Ride On - A New Rodeo Novel That Just May Be The Most Original Book You’ve Seen In A Long Time
Only one movie - 1972′s Junior Bonner starring Steve McQueen - and no novels ever really captured the flavor and and feel of professional rodeo – until now, that is. Michael Hearing has done it in his new release titled Ride On.
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Rodeo is the original American sport. Every little boy wants to be a cowboy at some point – and no wonder. Cowboys embody the American genius like no other breed – tough, stoic, self-reliant, unambiguous individuals who take no crap and make their own way in the world. And in rodeo cowboys, especially rough-stock riders, you’ll find that American genius distilled to a pungent, unignorable essence.
PRCA rodeo was probably at its apogee during the 1970s, especially the last half of that decade. That was before the PBR drew off a lot of the good bullriders, when saddle bronc riding still had plenty of contestants, and when bareback riders still knew how to keep their chins tucked and maintain some control. Professional rodeo was, quite simply, different than it is now. It was perhaps purer and less complicated. One thing’s for sure: a lot of the rodeo riders of that period rodeo-ed because, above all, they just flat loved the life and the promise of freedom. Just listen to some of Chris Ledoux’s very early work, and you’ll understand.
So, the late 70′s – PRCA rodeo’s heyday. That was a time that saw some of the best bullriders to ever get on down the road. There was, of course, Donnie Gay, arguably the all-time greatest bullrider. There was also Denny Flynn, the most underrated bullrider ever, who still holds the record for the most consecutive bulls covered. In the bareback riding Joe Alexander (known as “Alexander the Great”) was still spurring horses with his machine-like, precision spurring. And there was Bruce Ford, several-time world champion, who looked wild but was always in control on those horses. And the world-champion saddle bronc rider who best epitomized that era in professional rodeo was, without a doubt, Monty “Hawkeye” Henson.
Then you had all those guys who weren’t so good, the ones who kept entering and losing because they loved it. They’d work all winter just so they could spend every dime they’d earned on entry fees at the summer rodeos. And then they’d do it again the next year and the next and the next. It was their money in the pot that paid the world champions.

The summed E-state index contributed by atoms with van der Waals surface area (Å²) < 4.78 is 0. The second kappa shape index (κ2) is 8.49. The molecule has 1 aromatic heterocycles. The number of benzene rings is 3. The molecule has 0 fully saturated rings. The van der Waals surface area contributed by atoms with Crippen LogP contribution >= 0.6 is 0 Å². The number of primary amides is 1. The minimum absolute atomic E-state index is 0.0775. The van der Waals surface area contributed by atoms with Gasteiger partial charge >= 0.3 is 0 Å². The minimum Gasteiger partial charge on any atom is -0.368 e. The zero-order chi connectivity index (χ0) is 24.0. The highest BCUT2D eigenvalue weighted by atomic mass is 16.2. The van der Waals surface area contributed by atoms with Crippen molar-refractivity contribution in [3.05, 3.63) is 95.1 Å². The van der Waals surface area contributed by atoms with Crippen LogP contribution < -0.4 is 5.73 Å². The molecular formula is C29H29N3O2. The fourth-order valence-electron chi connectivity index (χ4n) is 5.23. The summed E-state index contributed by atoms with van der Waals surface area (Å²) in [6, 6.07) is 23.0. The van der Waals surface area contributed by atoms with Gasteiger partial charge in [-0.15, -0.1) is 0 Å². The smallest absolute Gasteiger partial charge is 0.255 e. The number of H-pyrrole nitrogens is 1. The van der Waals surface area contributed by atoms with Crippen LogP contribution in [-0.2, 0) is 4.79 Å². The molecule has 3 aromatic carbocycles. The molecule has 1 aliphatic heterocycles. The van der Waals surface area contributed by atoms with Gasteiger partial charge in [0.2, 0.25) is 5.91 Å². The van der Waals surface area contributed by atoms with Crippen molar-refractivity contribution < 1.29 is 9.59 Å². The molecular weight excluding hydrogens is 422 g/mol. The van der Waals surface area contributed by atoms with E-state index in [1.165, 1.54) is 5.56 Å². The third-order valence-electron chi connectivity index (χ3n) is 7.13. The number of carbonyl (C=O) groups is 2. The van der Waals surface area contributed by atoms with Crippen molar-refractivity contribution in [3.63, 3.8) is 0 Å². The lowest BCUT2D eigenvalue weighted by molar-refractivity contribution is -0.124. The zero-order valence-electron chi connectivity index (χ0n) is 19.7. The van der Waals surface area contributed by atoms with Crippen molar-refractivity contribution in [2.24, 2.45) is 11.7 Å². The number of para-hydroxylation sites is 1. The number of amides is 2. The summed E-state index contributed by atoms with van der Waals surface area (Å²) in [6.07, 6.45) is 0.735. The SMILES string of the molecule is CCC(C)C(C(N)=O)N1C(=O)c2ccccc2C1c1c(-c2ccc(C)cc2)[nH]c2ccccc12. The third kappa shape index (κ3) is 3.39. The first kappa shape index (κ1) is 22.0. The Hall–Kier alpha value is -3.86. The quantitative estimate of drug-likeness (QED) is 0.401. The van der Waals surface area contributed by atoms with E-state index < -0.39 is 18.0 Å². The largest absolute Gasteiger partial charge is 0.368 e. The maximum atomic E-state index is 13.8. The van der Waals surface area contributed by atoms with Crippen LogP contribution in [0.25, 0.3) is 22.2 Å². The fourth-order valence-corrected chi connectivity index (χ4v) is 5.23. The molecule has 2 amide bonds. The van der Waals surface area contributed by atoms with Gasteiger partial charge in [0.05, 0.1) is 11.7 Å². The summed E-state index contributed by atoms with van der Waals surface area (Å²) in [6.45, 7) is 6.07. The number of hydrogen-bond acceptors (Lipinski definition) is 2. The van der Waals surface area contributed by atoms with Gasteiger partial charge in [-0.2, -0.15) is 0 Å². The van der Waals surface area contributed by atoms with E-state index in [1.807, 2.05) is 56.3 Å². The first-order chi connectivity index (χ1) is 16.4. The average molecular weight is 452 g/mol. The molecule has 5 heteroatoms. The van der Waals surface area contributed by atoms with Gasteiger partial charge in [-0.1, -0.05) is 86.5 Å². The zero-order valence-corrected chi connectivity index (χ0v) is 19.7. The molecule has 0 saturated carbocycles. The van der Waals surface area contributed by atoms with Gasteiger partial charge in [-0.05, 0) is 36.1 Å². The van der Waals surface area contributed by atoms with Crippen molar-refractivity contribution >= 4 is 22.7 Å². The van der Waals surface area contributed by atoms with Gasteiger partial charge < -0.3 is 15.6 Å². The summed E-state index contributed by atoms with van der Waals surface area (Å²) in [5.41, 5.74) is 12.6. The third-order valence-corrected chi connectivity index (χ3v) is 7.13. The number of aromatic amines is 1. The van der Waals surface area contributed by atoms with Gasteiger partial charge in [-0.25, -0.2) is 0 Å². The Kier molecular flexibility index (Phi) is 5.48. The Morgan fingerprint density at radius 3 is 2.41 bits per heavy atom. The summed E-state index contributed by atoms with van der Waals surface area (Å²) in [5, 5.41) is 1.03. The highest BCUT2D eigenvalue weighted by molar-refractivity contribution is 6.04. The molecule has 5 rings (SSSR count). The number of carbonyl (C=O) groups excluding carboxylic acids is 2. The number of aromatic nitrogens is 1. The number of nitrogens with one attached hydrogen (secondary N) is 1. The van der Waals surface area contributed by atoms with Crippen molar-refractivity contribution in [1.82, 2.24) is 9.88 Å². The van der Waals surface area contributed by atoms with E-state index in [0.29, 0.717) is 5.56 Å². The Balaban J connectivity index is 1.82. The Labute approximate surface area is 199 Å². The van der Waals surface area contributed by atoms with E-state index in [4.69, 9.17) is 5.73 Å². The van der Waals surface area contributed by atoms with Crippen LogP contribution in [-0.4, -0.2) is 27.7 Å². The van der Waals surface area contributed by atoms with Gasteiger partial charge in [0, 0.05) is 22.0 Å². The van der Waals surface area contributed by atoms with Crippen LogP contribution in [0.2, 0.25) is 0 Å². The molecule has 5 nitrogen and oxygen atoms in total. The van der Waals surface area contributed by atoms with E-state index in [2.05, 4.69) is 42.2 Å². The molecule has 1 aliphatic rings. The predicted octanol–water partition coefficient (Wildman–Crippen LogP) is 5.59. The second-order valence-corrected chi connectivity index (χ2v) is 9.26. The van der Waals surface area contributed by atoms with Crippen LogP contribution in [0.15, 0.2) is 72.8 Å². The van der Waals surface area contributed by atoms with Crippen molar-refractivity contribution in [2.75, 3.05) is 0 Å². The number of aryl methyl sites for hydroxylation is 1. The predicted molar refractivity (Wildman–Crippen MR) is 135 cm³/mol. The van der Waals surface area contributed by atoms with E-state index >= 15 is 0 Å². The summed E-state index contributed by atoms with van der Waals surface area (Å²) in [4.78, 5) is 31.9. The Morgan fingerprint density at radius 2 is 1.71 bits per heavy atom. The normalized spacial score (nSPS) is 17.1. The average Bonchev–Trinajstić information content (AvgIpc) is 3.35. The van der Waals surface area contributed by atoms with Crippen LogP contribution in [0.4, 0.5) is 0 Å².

But rodeo had its darker side. A lot of those little boys who wanted to grow up to be cowboys, boys who would have been better off as doctors and lawyers, were seduced by the glamour of rodeo and the cowboy mystique. They got caught up in it, going around and around like a hamster in a wheel, unable to get off because they just knew they’d hit a good lick at the next rodeo – and then everything would be all right and there would be smooth sailing and big buckles from then on. It seldom worked out that way, though.
And that’s exactly what Ride On examines – with a view never before taken in this kind of book. It plunks you down right in the middle of professional rodeo rough-stock riders, the good ones and the not-so-good, and allows you to live a little of the rodeo life along with them. You’ll come away with a better handle on the elusive feel and flavor of rodeo.
Download a copy and join Michael Anders, Jim Ed Sarkos, and Kirby Jordan as they travel from Goshen, Texas, to a wandering in western Kansas to New Canaan, Iowa – where Michael’s hopes lie and where Jim Ed and, especially, Kirby show their true colors. Accompany them through all the broncs, bulls, bruises, beer, and, of course, women. Vicariously experience what rodeo life was (and still is) like for the majority of the cowboys.
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